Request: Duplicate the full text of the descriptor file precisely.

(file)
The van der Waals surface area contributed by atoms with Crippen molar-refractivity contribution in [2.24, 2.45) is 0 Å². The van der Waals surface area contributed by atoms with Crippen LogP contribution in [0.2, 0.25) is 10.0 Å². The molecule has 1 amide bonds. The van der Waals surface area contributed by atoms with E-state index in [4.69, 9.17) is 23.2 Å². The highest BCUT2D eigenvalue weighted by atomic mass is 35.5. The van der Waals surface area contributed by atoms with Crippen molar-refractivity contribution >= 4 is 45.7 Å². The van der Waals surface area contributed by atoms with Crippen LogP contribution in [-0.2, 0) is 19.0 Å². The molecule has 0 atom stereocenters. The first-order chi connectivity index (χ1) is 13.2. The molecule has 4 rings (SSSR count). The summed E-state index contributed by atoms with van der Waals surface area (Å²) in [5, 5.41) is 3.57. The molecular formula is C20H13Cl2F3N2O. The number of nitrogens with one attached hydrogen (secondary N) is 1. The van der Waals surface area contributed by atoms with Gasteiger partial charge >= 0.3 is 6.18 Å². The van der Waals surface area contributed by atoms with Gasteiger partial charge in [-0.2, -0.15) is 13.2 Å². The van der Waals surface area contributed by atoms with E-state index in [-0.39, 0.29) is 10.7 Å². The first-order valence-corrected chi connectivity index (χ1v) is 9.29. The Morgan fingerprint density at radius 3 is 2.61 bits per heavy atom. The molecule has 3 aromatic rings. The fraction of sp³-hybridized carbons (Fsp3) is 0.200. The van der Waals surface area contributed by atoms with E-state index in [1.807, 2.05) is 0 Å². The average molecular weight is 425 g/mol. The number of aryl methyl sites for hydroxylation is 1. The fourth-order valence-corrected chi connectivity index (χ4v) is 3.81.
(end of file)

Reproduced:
The van der Waals surface area contributed by atoms with Crippen molar-refractivity contribution in [2.24, 2.45) is 0 Å². The van der Waals surface area contributed by atoms with Crippen LogP contribution in [0.2, 0.25) is 10.0 Å². The molecule has 1 amide bonds. The van der Waals surface area contributed by atoms with E-state index in [4.69, 9.17) is 23.2 Å². The highest BCUT2D eigenvalue weighted by atomic mass is 35.5. The van der Waals surface area contributed by atoms with Crippen molar-refractivity contribution >= 4 is 45.7 Å². The van der Waals surface area contributed by atoms with Crippen LogP contribution in [-0.2, 0) is 19.0 Å². The molecule has 0 atom stereocenters. The first-order chi connectivity index (χ1) is 13.2. The molecule has 4 rings (SSSR count). The summed E-state index contributed by atoms with van der Waals surface area (Å²) in [5, 5.41) is 3.57. The molecular formula is C20H13Cl2F3N2O. The number of nitrogens with one attached hydrogen (secondary N) is 1. The van der Waals surface area contributed by atoms with Gasteiger partial charge >= 0.3 is 6.18 Å². The van der Waals surface area contributed by atoms with Gasteiger partial charge in [-0.2, -0.15) is 13.2 Å². The van der Waals surface area contributed by atoms with E-state index in [-0.39, 0.29) is 10.7 Å². The first-order valence-corrected chi connectivity index (χ1v) is 9.29. The Morgan fingerprint density at radius 3 is 2.61 bits per heavy atom. The molecule has 3 aromatic rings. The fraction of sp³-hybridized carbons (Fsp3) is 0.200. The van der Waals surface area contributed by atoms with E-state index in [1.807, 2.05) is 0 Å². The average molecular weight is 425 g/mol. The number of aryl methyl sites for hydroxylation is 1. The fourth-order valence-corrected chi connectivity index (χ4v) is 3.81.